The Pebble code language is modular, which means that all the sounds, instruments, and patterns are created by combining and arranging different modules, each of which typically performs a simple function (like addition, or changing volume).
Crack legacy zip encryption with Biham and Kocher's known plaintext attack.
A ZIP archive may contain many entries whose content can be compressed and/or encrypted. In particular, entries can be encrypted with a password-based symmetric encryption algorithm referred to as traditional PKWARE encryption, legacy encryption or ZipCrypto. This algorithm generates a pseudo-random stream of bytes (keystream) which is XORed to the entry's content (plaintext) to produce encrypted data (ciphertext). The generator's state, made of three 32-bits integers, is initialized using the password and then continuously updated with plaintext as encryption goes on. This encryption algorithm is vulnerable to known plaintext attacks as shown by Eli Biham and Paul C. Kocher in the research paper A known plaintext attack on the PKZIP stream cipher. Given ciphertext and 12 or more bytes of the corresponding plaintext, the internal state of the keystream generator can be recovered. This internal state is enough to decipher ciphertext entirely as well as other entries which were encrypted with the same password. It can also be used to bruteforce the password with a complexity of nl-6 where n is the size of the character set and l is the length of the password.
Textual adds interactivity to Rich with a Python API inspired by modern web development. It's kind of like a framework but for console tools.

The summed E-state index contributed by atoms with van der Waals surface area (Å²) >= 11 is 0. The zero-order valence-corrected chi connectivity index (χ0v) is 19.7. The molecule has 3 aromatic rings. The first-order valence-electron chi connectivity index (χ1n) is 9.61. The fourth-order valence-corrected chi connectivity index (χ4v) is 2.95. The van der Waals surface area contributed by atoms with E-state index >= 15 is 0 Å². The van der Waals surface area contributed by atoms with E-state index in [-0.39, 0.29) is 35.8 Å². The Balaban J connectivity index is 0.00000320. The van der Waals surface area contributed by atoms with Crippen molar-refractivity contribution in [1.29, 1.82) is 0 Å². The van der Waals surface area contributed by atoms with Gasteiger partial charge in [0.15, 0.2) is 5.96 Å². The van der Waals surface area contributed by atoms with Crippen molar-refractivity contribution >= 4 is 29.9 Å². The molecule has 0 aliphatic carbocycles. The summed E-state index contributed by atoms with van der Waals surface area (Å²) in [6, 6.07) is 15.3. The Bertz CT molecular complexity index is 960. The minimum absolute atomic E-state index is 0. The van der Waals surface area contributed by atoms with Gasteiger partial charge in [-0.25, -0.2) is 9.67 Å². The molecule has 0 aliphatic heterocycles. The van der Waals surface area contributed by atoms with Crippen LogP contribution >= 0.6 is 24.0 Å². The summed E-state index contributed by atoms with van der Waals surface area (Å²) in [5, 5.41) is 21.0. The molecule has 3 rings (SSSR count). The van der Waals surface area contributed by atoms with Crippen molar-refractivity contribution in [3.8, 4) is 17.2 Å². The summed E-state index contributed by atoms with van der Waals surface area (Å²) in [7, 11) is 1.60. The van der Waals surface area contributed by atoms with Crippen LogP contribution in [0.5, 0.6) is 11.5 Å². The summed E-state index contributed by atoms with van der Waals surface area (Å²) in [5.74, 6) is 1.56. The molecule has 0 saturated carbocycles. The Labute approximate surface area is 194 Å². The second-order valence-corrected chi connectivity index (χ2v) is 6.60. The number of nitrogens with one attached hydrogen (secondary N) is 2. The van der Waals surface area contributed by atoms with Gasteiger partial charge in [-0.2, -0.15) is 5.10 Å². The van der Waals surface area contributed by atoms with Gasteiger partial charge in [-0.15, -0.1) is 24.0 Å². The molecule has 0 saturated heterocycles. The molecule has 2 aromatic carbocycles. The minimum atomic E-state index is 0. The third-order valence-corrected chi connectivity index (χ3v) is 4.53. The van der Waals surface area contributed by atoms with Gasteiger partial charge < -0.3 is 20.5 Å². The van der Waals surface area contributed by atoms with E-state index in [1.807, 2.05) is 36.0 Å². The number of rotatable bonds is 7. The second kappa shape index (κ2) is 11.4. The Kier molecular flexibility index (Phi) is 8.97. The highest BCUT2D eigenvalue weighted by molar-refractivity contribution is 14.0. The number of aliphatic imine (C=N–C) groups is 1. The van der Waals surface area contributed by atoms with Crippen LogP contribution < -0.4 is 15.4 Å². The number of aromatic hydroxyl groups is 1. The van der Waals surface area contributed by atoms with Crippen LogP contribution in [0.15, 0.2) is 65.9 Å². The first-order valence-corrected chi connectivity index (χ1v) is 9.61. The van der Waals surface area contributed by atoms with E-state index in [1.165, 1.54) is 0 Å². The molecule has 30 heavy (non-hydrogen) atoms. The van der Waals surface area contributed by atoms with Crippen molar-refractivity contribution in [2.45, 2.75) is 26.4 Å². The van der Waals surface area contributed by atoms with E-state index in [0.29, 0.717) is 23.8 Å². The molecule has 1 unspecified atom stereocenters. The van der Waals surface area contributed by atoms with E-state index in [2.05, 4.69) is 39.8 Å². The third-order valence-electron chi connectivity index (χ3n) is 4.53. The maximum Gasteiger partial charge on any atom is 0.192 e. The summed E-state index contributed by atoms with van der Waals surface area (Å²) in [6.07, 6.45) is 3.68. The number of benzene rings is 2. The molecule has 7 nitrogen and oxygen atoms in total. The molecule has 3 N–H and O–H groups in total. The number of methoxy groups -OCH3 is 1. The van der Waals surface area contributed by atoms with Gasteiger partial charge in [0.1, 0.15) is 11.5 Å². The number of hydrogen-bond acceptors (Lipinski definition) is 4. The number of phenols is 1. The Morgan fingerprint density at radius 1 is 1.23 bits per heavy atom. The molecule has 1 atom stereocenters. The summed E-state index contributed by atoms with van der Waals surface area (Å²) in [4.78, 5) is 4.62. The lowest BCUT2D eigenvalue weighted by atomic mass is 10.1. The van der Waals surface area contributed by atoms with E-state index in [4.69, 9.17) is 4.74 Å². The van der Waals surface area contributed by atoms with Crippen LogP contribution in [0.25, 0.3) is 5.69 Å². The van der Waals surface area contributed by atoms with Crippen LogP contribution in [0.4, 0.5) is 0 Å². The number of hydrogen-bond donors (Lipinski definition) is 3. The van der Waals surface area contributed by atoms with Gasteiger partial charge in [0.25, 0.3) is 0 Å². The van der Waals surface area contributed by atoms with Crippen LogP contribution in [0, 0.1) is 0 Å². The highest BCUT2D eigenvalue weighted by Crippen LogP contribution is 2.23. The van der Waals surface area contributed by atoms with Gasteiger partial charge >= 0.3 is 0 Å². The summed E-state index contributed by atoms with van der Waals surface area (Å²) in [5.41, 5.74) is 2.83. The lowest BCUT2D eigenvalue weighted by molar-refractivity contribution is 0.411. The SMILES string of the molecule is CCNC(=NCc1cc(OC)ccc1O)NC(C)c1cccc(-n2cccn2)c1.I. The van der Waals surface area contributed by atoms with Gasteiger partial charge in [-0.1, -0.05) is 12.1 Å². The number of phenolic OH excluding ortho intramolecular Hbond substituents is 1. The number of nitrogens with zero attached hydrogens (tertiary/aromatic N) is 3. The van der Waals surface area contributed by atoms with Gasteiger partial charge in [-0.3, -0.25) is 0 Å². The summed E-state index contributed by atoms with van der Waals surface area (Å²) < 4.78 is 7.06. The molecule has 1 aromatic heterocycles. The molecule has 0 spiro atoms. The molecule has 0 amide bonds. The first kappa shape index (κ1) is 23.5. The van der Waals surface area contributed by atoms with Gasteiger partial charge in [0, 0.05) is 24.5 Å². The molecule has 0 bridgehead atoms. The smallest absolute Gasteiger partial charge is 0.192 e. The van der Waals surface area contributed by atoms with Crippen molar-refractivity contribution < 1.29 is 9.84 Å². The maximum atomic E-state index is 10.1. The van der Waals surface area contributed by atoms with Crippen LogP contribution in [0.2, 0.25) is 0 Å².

On modern terminal software (installed by default on most systems), Textual apps can use 16.7 million colors with mouse support and smooth flicker-free animation. A powerful layout engine and re-usable components makes it possible to build apps that rival the desktop and web experience. If you've seen something as a desktop app, chances are you could also build it as a console application with Textual.
Nginxpwner is a simple tool to look for common Nginx misconfigurations and vulnerabilities. Give it a list of URLs (Burp Suite is namechecked here) and turn it loose, and it'll look for misconfigurations.
A terminal-based webcam viewer. Video streams are displayed as ASCII (default) or ANSI graphics.
DNS Reaper is yet another sub-domain takeover tool, but with an emphasis on accuracy, speed and the number of signatures in our arsenal!
We can scan around 50 subdomains per second, testing each one with over 50 takeover signatures. This means most organisations can scan their entire DNS estate in less than 10 seconds.
Currently only supports Route53, Cloudflare, and Azure.
A CLI tool that adds interactivity as well as flair to your shell scripts. Text entry in several forms, pick-and-choose lists, radio buttons, "I'm busy" spinners, spreadsheet-like tables, progress indicators, countup and countdown timers, CSS-like color schemes, and more.
In the standard Arch Linux package repo.
BBOT is a recursive, modular OSINT framework written in Python.
It is capable of executing the entire OSINT process for entire domains in a single command, including subdomain enumeration, port scanning, web screenshots (with its gowitness module), vulnerability scanning (with nuclei), and much more.
BBOT currently has over 50 modules and counting.
Requires Python v3.9.x or later.
An ACME protocol client written purely in Shell (Unix shell) language.
Full ACME protocol implementation. Support ECDSA certs. Support SAN and wildcard certs. Simple, powerful and very easy to use. You only need 3 minutes to learn it. Bash, dash and sh compatible. Purely written in Shell with no dependencies on python. Self-contained, just one script is needed to issue, renew and install your certificates automatically. DOES NOT require root/sudoer access. Docker ready. IPv6 ready. Cron job notifications for renewal or error etc.
At the beginning of 2020, we discovered the Red Unlock technique that allows extracting Intel Atom Microcode. We were able to research the internal structure of the microcode and then x86 instruction implementation. Also, we recovered a format of microcode updates, algorithm and the encryption key used to protect the microcode.
This is the tools they used to take it apart.